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  • Sai Charan

Miranda: The Moon Of Uranus

Miranda as seen from Voyager-2. Credit: NASA/JPL-Caltech.

The smallest satellite of Uranus is Miranda. It also has the closest orbit to Uranus. It was discovered by Gerald Kuiper on 16 February 1948 at McDonald Observatory, Texas. It is named after Miranda from William Shakespeare’s play The Tempest. The crater count of Miranda indicates that it is old with a similar geological history to that of its fellow satellites. Few of the craters are very huge suggesting that most of the craters have formed in its distant past. It has a diameter of just 470 km and has less than 1% of the gravity on Earth.

Miranda likely has an inner core of rock and a mantle of ice. The temperature at its south pole is about 85 Kelvin. Pure water ice adopts the characteristics of rocks at this temperature. Astrophysicists have observed that the substance behind the surfacing of Miranda is too viscous to be just pure water but too fluid to be solid water. Therefore, It is thought to be consisting of a mixture similar to that of lava, and composed of water and ammonia, and likely freezes at 176 Kelvin. This indicates that Miranda might not have a uniform composition and temperature.

Uranus appears approximately forty times larger from Miranda when compared to the Moon from the Earth. Although it is very small, about one-seventh the size of our moon, it is home to the highest cliff in the solar system, the Verona Rupes. It is widely known for its chevron-shaped tectonics called Coronae. The most popular theory that was able to explain the formation of the coronae in the 20th century was that Miranda could have been smashed apart by a massive impact and reassembled in a haphazard way creating the Coronae. However, recent strides in research solutions have suggested that the Coronae have formed due to the upwelling of warm ice from Miranda itself.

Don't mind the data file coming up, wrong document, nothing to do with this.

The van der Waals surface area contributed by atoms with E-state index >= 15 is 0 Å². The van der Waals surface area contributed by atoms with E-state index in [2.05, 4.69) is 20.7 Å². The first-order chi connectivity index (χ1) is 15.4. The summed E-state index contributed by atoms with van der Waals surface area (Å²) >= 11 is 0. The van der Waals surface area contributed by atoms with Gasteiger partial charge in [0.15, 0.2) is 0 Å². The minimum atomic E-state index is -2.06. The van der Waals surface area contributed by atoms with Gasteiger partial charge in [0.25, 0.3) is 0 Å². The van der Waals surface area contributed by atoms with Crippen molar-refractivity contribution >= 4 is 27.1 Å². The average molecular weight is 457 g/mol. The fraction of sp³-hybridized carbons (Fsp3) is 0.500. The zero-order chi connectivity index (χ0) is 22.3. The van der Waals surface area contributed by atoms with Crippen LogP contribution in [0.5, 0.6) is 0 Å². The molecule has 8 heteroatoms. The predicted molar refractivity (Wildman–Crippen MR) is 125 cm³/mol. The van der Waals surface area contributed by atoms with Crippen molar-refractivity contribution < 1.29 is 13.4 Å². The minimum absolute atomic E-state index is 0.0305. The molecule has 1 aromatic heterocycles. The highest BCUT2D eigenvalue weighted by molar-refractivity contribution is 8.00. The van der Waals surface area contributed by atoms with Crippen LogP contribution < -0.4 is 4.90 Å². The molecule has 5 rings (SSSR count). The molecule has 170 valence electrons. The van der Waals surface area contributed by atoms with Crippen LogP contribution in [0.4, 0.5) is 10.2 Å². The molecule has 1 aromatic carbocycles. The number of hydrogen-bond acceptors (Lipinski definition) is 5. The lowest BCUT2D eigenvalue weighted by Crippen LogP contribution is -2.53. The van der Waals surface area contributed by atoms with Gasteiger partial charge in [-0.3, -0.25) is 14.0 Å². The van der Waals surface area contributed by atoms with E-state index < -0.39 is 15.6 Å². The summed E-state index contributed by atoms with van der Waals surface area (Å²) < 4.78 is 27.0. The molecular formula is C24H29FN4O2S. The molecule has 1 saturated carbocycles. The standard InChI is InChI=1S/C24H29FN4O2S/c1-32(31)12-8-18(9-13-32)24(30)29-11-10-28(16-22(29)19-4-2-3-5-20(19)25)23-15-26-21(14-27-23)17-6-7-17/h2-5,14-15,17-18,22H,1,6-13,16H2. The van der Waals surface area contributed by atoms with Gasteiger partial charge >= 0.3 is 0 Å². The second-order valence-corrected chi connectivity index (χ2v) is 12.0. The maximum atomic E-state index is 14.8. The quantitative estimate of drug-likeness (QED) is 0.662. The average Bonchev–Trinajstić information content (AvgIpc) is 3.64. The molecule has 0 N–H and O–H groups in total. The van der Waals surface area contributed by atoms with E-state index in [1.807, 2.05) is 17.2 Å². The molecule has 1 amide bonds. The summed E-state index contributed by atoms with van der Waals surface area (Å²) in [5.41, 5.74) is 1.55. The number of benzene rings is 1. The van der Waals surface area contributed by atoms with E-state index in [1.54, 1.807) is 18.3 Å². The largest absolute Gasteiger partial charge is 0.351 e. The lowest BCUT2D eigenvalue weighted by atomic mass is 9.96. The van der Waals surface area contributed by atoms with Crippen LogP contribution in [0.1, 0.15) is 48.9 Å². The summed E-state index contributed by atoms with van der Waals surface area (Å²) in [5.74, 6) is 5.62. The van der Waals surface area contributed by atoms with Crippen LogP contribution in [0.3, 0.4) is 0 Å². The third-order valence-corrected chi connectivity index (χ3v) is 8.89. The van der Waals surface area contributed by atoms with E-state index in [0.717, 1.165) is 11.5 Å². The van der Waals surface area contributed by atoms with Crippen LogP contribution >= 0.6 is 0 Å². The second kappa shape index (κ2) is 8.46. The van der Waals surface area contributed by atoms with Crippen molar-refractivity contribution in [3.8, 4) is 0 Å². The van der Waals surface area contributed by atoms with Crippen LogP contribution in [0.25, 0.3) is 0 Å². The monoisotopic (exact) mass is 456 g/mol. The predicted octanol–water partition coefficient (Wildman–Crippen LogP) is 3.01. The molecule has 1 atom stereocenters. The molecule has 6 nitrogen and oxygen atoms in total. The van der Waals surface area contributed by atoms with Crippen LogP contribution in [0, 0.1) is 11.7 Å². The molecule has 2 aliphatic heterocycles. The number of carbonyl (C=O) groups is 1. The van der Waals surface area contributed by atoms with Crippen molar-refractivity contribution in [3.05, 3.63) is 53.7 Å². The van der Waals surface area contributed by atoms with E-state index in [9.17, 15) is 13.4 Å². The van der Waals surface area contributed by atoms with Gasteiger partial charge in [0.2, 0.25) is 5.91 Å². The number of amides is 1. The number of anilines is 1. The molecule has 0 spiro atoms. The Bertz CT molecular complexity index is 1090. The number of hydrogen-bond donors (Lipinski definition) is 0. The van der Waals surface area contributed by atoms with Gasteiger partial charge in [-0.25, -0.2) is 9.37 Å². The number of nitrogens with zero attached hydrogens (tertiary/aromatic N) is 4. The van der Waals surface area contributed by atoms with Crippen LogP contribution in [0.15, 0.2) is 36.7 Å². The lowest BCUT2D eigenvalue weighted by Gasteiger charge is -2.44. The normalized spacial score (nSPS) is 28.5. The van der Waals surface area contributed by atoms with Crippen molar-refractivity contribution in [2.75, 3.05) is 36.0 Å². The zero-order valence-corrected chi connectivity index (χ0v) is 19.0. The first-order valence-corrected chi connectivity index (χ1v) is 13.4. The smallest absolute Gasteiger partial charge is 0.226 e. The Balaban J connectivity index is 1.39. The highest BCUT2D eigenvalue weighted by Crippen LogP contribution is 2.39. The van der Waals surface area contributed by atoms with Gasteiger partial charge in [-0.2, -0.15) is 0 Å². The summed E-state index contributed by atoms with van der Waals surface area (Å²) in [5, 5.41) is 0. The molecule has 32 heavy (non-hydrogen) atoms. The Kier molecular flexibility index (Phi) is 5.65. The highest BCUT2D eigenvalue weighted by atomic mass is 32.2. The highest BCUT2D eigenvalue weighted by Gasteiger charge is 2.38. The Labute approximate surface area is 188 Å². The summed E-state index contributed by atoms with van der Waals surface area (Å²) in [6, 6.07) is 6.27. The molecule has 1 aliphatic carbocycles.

It has a broken terrain and has canyons hundreds of kilometers long and tens of kilometers wide. Voyager 2 visited this natural satellite in February 1986. It could take photos of only the Southern Hemisphere of Miranda due to Uranus’s orientation. The central mystery is the weird topography of it. A celestial body that is as small as it would most likely not have enough internal energy to produce the geographical structures seen on it.

The most widely accepted hypothesis today is that the structures could have been created due to tidal heating when it was in an orbital resonance with its fellow satellite Umbriel. The resonance might have increased its orbital eccentricity to 0.1 and could have generated tidal friction. The force of the tidal friction could have increased as it moved towards Uranus and decreased as it moved away from Uranus. These changes in the net force exerted on Miranda might have warmed it and caused melting.

I believe that sending another space probe to the Northern Hemisphere of Miranda can help us ascertain the facts. The Northern Hemisphere of Miranda might just be waiting to unravel itself.

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